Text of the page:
By Andrew Hamlin
NORTHWEST ASIAN WEEKLY
The first thing you notice about 1980’s “Fist of Fear, Touch of Death” is that its star, Bruce Lee, isn’t actually in it.
That is, Bruce Lee isn’t in the film in any honest capacity. Given that the martial arts master, Seattle resident, and “Enter the Dragon” superstar was laid to rest in 1973, in Seattle’s Lake View Cemetery, he could not, of course, play a new role in 1980.
But so essential was Lee to martial arts films that an entire subgenre, known as “Bruceploitation,” sprung up to fill the void left by his sudden death. Bruceploitation typically involves hiring Lee lookalikes and changing their names to something similar: Bruce Li and Bruce Le, for example. Then, the filmmakers hope the audience won’t know or won’t care that it isn’t getting the real thing.
“Fist of Fear, Touch of Death,” thought, tries a different policy, used by a smaller number of Bruceploitation purveyors. The film, now getting a remastered re-release through Massachusetts’ The Film Detective label, gathers up obscure footage left behind when Lee died, and reformats it to suit the illusion that he’s consciously participating.
The script, co-written by director Matthew Mallinson and Ron Harvey, posits a high-profile martial arts tournament at New York City’s Madison Square Garden. This tournament will determine the successor to Bruce Lee’s crown. The constantly-chattering tournament emcee is played by Adolph Caesar, with frequent cutaways to the various “competitors” in the fake tournament, plus folks claiming to have known Bruce Lee well.
Phil Hopkins, founder of The Film Detective and mastermind behind the restoration, recalled that his very first taste of Bruce Lee was actually fake Bruce Lee.
“I grew up in a suburb north of Boston in the 1970s,” Hopkins explained. “We had a local TV station that syndicated a package of Bruceploitation. The first one [I watched was ‘Bruce Lee We Miss You’ [starring Bruce Li] that led me to watch others and eventually I saw ‘Enter the Dragon.’
“This led to my obsession with martial arts. I signed up for martial arts classes with the kids in my neighborhood. We would watch Bruce Lee films, then go out in the backyard and have our own makeshift tournaments.”
Indeed, many Bruce Lee plots (for the real and bogus Bruces) revolve around intense, blood-laden competitions to determine the best, the one and only on top of the martial arts world. In Fist of Fear’s case, the assembled include Fred “The Hammer” Williamson (still alive and starring in action films in his 80s); Ron Van Clief, who went from the Marines to black belts in five separate karate disciplines; Aaron Banks, a karate master and head of the New York Karate Academy; and Louis Neglia, a three-time World Kickboxing Champion.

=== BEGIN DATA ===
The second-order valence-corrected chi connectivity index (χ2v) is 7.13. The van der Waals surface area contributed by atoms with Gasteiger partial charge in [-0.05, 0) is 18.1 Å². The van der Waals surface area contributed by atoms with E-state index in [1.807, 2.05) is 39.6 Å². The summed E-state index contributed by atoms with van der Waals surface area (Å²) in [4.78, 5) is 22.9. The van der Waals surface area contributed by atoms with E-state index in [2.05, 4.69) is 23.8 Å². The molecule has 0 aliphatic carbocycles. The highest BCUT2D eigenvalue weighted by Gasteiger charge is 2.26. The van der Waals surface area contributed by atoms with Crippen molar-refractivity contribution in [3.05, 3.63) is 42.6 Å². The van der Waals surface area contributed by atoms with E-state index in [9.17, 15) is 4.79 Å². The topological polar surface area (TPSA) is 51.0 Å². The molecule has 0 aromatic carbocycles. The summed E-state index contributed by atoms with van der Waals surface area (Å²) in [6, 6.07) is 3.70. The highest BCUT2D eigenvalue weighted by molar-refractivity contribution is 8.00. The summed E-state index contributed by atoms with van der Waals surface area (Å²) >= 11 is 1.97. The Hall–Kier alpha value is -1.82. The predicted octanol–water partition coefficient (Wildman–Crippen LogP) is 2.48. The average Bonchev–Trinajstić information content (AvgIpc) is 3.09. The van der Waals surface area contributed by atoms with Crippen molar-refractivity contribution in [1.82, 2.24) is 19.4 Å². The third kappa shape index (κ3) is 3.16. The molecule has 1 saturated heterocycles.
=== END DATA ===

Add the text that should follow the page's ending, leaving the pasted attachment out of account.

As for the real Bruce Lee? Well, the filmmakers found some old interview footage of the man himself, spliced in shots of other folks to make it look like Lee granted the interview expressly for the film (which of course he couldn’t have), and then dubbed over to make it sound like he’s responding to questions in the script.
Long-time fans of kung fu movies will, of course, be familiar with wacky dubbing that doesn’t ever quite match up to the character’s mouth movements. The French developed a term, “détournement,” to cover situations like this, where something with one original meaning gets done over to switch its meaning to something else, retaining just a trace of the original.
“Fist of Fear” also features footage from “The Thunderstorm,” a very obscure black-and-white melodrama featuring a young (but real) Bruce Lee in a non-fighting role. This, too, gets dubbed over to become a story of Lee’s desire to practice the fighting arts against his strict family’s wishes. The wistful young Lee flashes back to fighting scenes of his distant ancestor, a samurai.
Just in case you didn’t know, samurai were Japanese, while Lee was Chinese. And the fond flashbacks got swiped from a remarkably kinetic film called “Invincible Super Chan.”
With such cheats and misdirection under its belt, “Fist of Fear” could certainly be considered offensive. Hopkins, for what it’s worth, called it “a beautiful train wreck of a film” and compared it favorably to a film often celebrated and loved as the worst film ever, Ed Wood Jr.’s infamous “Plan 9 from Outer Space.”
In the end, by the way, the judges declared a winner. But the victory seems hollow. And it’s even possible that the filmmakers meant it as such. The credits roll past a static shot of an empty Madison Square Garden. Even the mightiest champions, that shot seems to say, look a little hollow, a little amateurish, compared to the one true master. Bruce Lee’s life and legend grew together to create an aura that dims anything laid beside it, and continues to shine for itself.
Andrew can be reached at firstname.lastname@example.org.